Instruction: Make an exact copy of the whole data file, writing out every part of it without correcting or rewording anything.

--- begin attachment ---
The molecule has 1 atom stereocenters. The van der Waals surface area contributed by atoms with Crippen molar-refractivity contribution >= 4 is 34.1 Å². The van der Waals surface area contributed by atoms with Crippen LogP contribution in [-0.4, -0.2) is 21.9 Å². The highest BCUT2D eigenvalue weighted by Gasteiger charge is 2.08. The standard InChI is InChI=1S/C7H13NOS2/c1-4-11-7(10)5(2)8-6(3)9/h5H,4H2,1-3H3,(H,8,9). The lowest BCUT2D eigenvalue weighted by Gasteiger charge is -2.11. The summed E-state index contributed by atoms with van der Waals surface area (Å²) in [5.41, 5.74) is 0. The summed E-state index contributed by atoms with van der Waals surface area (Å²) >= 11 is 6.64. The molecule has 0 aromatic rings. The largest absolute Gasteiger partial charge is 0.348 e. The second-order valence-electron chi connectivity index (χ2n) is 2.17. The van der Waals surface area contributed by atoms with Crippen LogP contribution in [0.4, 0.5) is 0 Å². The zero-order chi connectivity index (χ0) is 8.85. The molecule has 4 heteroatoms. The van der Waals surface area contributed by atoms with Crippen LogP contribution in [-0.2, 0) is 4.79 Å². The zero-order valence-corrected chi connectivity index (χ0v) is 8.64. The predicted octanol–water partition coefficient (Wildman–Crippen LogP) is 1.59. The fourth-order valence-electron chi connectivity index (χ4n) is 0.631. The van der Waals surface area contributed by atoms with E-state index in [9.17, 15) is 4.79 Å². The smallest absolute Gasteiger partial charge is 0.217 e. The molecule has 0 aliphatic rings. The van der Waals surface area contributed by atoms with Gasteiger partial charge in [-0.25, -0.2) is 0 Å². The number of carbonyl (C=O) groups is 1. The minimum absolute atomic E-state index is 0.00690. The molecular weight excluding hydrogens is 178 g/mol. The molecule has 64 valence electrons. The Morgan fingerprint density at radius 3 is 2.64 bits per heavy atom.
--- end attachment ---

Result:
The molecule has 1 atom stereocenters. The van der Waals surface area contributed by atoms with Crippen molar-refractivity contribution >= 4 is 34.1 Å². The van der Waals surface area contributed by atoms with Crippen LogP contribution in [-0.4, -0.2) is 21.9 Å². The highest BCUT2D eigenvalue weighted by Gasteiger charge is 2.08. The standard InChI is InChI=1S/C7H13NOS2/c1-4-11-7(10)5(2)8-6(3)9/h5H,4H2,1-3H3,(H,8,9). The lowest BCUT2D eigenvalue weighted by Gasteiger charge is -2.11. The summed E-state index contributed by atoms with van der Waals surface area (Å²) in [5.41, 5.74) is 0. The summed E-state index contributed by atoms with van der Waals surface area (Å²) >= 11 is 6.64. The molecule has 0 aromatic rings. The largest absolute Gasteiger partial charge is 0.348 e. The second-order valence-electron chi connectivity index (χ2n) is 2.17. The van der Waals surface area contributed by atoms with Crippen LogP contribution in [0.4, 0.5) is 0 Å². The zero-order chi connectivity index (χ0) is 8.85. The molecule has 4 heteroatoms. The van der Waals surface area contributed by atoms with Crippen LogP contribution in [-0.2, 0) is 4.79 Å². The zero-order valence-corrected chi connectivity index (χ0v) is 8.64. The predicted octanol–water partition coefficient (Wildman–Crippen LogP) is 1.59. The fourth-order valence-electron chi connectivity index (χ4n) is 0.631. The van der Waals surface area contributed by atoms with E-state index in [9.17, 15) is 4.79 Å². The smallest absolute Gasteiger partial charge is 0.217 e. The molecule has 0 aliphatic rings. The van der Waals surface area contributed by atoms with Gasteiger partial charge in [-0.25, -0.2) is 0 Å². The number of carbonyl (C=O) groups is 1. The minimum absolute atomic E-state index is 0.00690. The molecular weight excluding hydrogens is 178 g/mol. The molecule has 64 valence electrons. The Morgan fingerprint density at radius 3 is 2.64 bits per heavy atom.